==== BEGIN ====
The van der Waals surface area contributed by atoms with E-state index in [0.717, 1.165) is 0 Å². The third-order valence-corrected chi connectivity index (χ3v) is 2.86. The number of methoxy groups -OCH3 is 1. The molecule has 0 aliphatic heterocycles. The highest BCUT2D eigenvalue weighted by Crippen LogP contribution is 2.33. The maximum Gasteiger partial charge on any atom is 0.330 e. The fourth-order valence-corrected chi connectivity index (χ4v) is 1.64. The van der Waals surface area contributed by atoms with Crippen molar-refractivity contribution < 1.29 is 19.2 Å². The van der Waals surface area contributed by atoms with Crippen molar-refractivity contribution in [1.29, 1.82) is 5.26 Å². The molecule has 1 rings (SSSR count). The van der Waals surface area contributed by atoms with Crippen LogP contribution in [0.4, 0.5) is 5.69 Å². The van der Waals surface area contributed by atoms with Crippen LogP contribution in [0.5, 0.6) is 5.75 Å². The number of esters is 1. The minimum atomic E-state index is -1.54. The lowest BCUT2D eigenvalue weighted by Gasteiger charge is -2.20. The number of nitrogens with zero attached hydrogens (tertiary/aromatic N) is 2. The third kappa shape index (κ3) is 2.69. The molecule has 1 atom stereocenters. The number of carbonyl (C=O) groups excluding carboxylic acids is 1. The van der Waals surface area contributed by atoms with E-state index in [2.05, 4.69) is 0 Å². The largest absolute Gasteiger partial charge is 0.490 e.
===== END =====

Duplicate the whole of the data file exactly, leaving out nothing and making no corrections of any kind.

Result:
The van der Waals surface area contributed by atoms with E-state index in [0.717, 1.165) is 0 Å². The third-order valence-corrected chi connectivity index (χ3v) is 2.86. The number of methoxy groups -OCH3 is 1. The molecule has 0 aliphatic heterocycles. The highest BCUT2D eigenvalue weighted by Crippen LogP contribution is 2.33. The maximum Gasteiger partial charge on any atom is 0.330 e. The fourth-order valence-corrected chi connectivity index (χ4v) is 1.64. The van der Waals surface area contributed by atoms with Crippen molar-refractivity contribution < 1.29 is 19.2 Å². The van der Waals surface area contributed by atoms with Crippen molar-refractivity contribution in [1.29, 1.82) is 5.26 Å². The molecule has 1 rings (SSSR count). The van der Waals surface area contributed by atoms with Crippen LogP contribution in [0.4, 0.5) is 5.69 Å². The van der Waals surface area contributed by atoms with Crippen LogP contribution in [0.5, 0.6) is 5.75 Å². The number of esters is 1. The minimum atomic E-state index is -1.54. The lowest BCUT2D eigenvalue weighted by Gasteiger charge is -2.20. The number of nitrogens with zero attached hydrogens (tertiary/aromatic N) is 2. The third kappa shape index (κ3) is 2.69. The molecule has 1 atom stereocenters. The number of carbonyl (C=O) groups excluding carboxylic acids is 1. The van der Waals surface area contributed by atoms with E-state index in [2.05, 4.69) is 0 Å². The largest absolute Gasteiger partial charge is 0.490 e.